“I did my part”

I wrote this for Veterans Day 2011. I’m posting it for the third time because I think about the message in it often.

Last Sunday, Parade magazine was a special issue in honor of Veterans Day.  The article “Six Wars, Six Vets, Six Stories of Courage” highlighted veterans of six different conflicts in interviews about what it means to be an American soldier. Yonas Hagos, who received a Purple Heart for injuries suffered in Iraq, was asked “Do you see yourself as a hero?”  His simple answer: “I went and served my country. I did my part.”

Most of our veterans would take the same attitude, I imagine.  They learn what many of us don’t completely understand- what it truly means to “pledge allegiance to the flag of the United States of America.”  To make a commitment to “Duty, Honor, Country,” with little regard to selfish pursuits.

There were a lot of us, for various reasons, who were relieved that we were able to avoid being drafted to go to Vietnam.  Looking back, I realize that wasn’t a very patriotic attitude. I have friends who served there to whom I am grateful.  Because as I read Private Hagos words, I was thinking “No, you did my part, too.”  They serve so that we can stay here and enjoy the freedoms and benefits that we take for granted.

I have friends and have lost friends who served in each of our nation’s wars in the last century.  My uncles were WWII heroes, at least in my eyes.  And my contemporaries who slogged through Vietnam are my champions, who stood for me when I didn’t have to.  We can’t do enough to say thank you to the men and women who have served valiantly, whether in the field of battle or in a non-combat assignment.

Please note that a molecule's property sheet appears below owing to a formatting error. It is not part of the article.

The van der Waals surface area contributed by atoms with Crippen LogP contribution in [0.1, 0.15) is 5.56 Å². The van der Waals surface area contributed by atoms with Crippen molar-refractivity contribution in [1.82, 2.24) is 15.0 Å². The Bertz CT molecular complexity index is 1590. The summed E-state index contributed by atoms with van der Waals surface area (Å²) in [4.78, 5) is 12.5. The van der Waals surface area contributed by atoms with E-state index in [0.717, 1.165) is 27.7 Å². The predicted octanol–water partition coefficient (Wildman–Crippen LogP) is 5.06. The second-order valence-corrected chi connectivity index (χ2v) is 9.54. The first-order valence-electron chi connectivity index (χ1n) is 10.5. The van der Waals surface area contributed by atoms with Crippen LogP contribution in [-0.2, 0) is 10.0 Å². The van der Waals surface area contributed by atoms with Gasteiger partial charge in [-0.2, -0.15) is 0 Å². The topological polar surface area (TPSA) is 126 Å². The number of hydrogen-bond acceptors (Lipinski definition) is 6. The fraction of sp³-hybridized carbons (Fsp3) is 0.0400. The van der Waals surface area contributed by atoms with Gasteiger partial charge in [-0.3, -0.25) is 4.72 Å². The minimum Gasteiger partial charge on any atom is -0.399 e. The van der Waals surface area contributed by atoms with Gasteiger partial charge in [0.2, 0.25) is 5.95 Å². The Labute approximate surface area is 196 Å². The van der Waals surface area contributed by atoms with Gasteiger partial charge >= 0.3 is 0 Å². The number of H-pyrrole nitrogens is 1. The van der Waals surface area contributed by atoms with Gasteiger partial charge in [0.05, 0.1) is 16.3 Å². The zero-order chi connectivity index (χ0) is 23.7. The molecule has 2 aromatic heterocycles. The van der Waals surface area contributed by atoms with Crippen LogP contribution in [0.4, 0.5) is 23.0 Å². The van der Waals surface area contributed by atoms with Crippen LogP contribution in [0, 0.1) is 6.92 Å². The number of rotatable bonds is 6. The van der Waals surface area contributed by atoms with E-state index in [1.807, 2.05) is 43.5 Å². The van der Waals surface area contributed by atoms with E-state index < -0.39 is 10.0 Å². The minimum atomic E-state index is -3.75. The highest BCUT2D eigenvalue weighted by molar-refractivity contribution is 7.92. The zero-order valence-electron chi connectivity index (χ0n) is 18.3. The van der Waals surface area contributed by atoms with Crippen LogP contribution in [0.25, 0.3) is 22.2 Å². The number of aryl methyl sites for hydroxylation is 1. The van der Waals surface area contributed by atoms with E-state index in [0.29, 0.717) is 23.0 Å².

My colleagues at Bo-Ty Florist share my sentiments.  Their families have sent sons and daughters, sisters and brothers, Moms and Dads into the military, and know first-hand the sacrifices soldiers make. On this Veterans Day we offer our gratitude and admiration to all those who have offered themselves to defend this great nation.

The six veterans in the article all shared the same thoughts about Veterans Day.  Say “thank you for serving”; it means so much.

It’s Important To Us

I was recently invited to contribute an article for Forsyth Women Engaged magazine. You can click here to check out the issue, but read on to enjoy the article:

It’s Important To Us by Robert Huff, Bo-Ty Florist, Inc

It’s not easy as a bride to decide on flowers for your special day. With each wedding you attend, each website you visit, and each picture your friends show you, something new and different may excite you and confuse the whole concept!

You probably will have chosen colors early on, as you dream about the theme for your wedding. A favorite flower will likely be in your mind as well, and that should certainly be included. It’s fun and exciting to look at the trends, but they shouldn’t be the main factor in your choices. You have a style, and you’ll see that reflected in the photographs you look through. Get what speaks to you. Choose the things that make you happy-that’s what will make you love your wedding flowers and they will be the highlight of your day.

When you select your florist you will know that we get that. We want you to know that we recognize how important this day is to you, and understand that it’s important to us, too! We understand that your wedding is very personal, as is your vision and your budget. The professional florist will take your ideas, themes, and favorites, and guide you to bring all the elements together to be the perfect complement to all the ingredients that make up that memorable day to make it special and unique.